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In our most recent beta release, we fired up all engines to bring to life our fastest version of Chrome to date.

Today, we’re bringing all this beta goodness to the stable channel so that it’s available to all Chrome users. We’re particularly excited to bring Chrome for Mac and Linux out of beta, and introduce Chrome’s first stable release for Mac and Linux users. You can read more about the Mac and Linux stable releases on the Google Mac and Chromium blogs respectively.

Today’s stable release also comes with a host of new features. You’ll be able to synchronize not only bookmarks across multiple computers, but also browser preferences -- including themes, homepage and startup settings, web content settings, preferred languages, and even page zoom settings. Meanwhile, for avid extensions users, you can enable each extension to work in incognito mode through the extensions manager.

Our stable release also incorporates HTML5 features such as Geolocation APIs, App Cache, web sockets, and file drag-and-drop. For a taste of HTML5’s powerful features, try browsing through websites developed in HTML5 such as scribd.com, dragging and dropping attachments in Gmail, or by enabling the geolocation functionality in Google Maps. We’ve also given Chrome’s bookmark manager a facelift with HTML5:



In recent weeks, we’ve been beta-testing Adobe Flash Player integration into Chrome. While Flash Player integration in the browser is not included by default in today’s stable release, we’re excited to enable this feature with the full release of Flash Player (version 10.1) soon.

If you’re already using Chrome for Windows, Mac or Linux, you’ll be auto-updated to this latest release soon. You can also try out these new features on our speedy browser now, by downloading Chrome from google.com/chrome.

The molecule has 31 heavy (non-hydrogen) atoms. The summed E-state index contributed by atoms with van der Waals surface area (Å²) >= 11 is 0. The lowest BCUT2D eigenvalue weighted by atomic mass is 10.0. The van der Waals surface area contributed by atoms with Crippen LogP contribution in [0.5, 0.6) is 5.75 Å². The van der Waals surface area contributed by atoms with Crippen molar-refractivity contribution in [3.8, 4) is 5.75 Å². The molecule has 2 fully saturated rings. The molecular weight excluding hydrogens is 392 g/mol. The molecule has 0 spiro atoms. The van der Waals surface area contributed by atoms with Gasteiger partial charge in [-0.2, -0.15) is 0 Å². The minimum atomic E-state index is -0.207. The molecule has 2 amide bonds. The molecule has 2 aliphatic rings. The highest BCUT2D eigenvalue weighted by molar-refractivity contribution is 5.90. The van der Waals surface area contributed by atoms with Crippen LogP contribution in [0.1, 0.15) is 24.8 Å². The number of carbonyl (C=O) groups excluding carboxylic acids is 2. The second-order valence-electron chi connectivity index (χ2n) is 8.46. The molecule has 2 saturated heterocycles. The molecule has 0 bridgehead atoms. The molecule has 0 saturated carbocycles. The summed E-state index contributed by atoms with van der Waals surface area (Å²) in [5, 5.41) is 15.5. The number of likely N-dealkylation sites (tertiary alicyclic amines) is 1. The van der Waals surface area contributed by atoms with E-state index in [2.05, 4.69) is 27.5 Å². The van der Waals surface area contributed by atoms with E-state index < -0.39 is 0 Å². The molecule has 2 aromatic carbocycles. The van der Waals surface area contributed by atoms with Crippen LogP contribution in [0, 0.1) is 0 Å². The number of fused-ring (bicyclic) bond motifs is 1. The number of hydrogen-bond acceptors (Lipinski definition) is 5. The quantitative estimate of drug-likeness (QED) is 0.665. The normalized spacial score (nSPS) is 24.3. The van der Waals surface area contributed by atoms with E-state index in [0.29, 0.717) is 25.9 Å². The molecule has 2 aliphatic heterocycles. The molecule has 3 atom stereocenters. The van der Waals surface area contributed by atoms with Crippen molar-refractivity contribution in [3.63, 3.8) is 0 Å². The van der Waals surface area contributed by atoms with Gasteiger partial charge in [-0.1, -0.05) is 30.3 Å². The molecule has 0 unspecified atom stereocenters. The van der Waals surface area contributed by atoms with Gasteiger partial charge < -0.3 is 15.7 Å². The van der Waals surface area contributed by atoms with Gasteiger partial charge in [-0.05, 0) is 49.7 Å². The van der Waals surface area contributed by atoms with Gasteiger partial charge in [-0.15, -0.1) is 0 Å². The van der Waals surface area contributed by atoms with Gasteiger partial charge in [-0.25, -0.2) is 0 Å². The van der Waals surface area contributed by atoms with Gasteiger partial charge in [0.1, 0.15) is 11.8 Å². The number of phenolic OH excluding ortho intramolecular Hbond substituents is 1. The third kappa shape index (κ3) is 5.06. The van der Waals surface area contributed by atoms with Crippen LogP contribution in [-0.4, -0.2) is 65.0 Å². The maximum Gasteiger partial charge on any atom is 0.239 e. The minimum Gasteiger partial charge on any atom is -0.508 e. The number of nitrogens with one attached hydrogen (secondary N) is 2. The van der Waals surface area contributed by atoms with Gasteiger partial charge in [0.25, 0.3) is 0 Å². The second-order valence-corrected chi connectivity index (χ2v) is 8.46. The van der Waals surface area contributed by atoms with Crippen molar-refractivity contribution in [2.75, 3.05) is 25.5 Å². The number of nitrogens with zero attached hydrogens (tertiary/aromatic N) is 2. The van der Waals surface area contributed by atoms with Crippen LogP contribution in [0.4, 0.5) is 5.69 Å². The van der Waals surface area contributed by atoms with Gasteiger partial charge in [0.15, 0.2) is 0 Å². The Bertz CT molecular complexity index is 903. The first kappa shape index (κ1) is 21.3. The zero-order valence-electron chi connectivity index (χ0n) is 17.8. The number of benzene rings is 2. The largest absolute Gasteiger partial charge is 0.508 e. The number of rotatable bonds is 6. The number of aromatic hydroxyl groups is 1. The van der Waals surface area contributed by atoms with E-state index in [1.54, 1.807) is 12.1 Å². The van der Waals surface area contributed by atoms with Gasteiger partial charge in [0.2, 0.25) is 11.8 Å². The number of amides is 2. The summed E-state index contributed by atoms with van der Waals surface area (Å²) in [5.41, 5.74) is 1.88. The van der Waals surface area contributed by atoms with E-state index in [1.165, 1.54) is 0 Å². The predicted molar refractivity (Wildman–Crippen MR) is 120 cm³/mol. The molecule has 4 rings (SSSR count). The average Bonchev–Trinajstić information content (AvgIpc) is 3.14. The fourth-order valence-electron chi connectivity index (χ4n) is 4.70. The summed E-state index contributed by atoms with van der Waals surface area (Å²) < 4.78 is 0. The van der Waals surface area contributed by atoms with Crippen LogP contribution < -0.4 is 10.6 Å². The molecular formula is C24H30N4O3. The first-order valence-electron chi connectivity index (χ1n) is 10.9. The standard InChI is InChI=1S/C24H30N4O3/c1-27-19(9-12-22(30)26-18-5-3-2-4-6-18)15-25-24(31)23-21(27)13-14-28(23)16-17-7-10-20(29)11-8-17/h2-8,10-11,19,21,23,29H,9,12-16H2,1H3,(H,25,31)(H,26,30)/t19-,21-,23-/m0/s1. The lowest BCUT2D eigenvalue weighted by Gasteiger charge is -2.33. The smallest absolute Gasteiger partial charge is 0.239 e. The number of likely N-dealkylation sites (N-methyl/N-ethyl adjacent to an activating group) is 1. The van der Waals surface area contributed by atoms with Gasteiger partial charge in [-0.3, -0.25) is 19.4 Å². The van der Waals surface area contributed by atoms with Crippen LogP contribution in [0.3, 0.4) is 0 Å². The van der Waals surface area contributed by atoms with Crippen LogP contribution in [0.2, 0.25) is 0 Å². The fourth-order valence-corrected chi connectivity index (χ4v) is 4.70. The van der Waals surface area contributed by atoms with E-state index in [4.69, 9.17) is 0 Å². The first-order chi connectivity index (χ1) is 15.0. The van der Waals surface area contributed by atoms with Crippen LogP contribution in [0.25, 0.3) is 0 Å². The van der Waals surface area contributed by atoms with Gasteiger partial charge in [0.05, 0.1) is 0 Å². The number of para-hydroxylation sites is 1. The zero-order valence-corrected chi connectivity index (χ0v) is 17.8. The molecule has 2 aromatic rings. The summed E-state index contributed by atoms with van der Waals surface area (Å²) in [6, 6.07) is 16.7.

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With so many Chrome extensions to choose from, exploring the extensions gallery has been like a treasure hunt for me. Over the last few months, I've spent hours checking out new extensions and discovering cool ways to keep up with the latest news or find better deals online. I'd like to share with you some useful extensions that I came across in six easy-to-use pages for web development, blogging, shopping, sports, fun and Google applications.




I always love finding a bargain online. For all of you who also like to shop smart, these extensions can make online online shopping faster and easier. You can track an item's price history with the Camelizer extension or complement your bargain hunting with extensions from Amazon, Woot! and eBay.

We also have extensions dedicated to fans of sports from around the world. You can track live scores and commentary on cricket, rugby and Formula 1 with extensions from ESPN. If you want an edge in your fantasy sports leagues, the Pickemfirst extension brings you news, game statistics and commentary of pro sports players currently displayed in your browser.

Besides sports and shopping, these blogging extensions can help you write better blog posts and share web content more efficiently. You can quickly post to your blogs at TypePad or Blogger. You can also get contextual suggestions of related articles, images, links and tags with Zemanta. After the Deadline offers an extension that automatically checks your spelling and grammar (while optionally checking for cliches and double negatives!)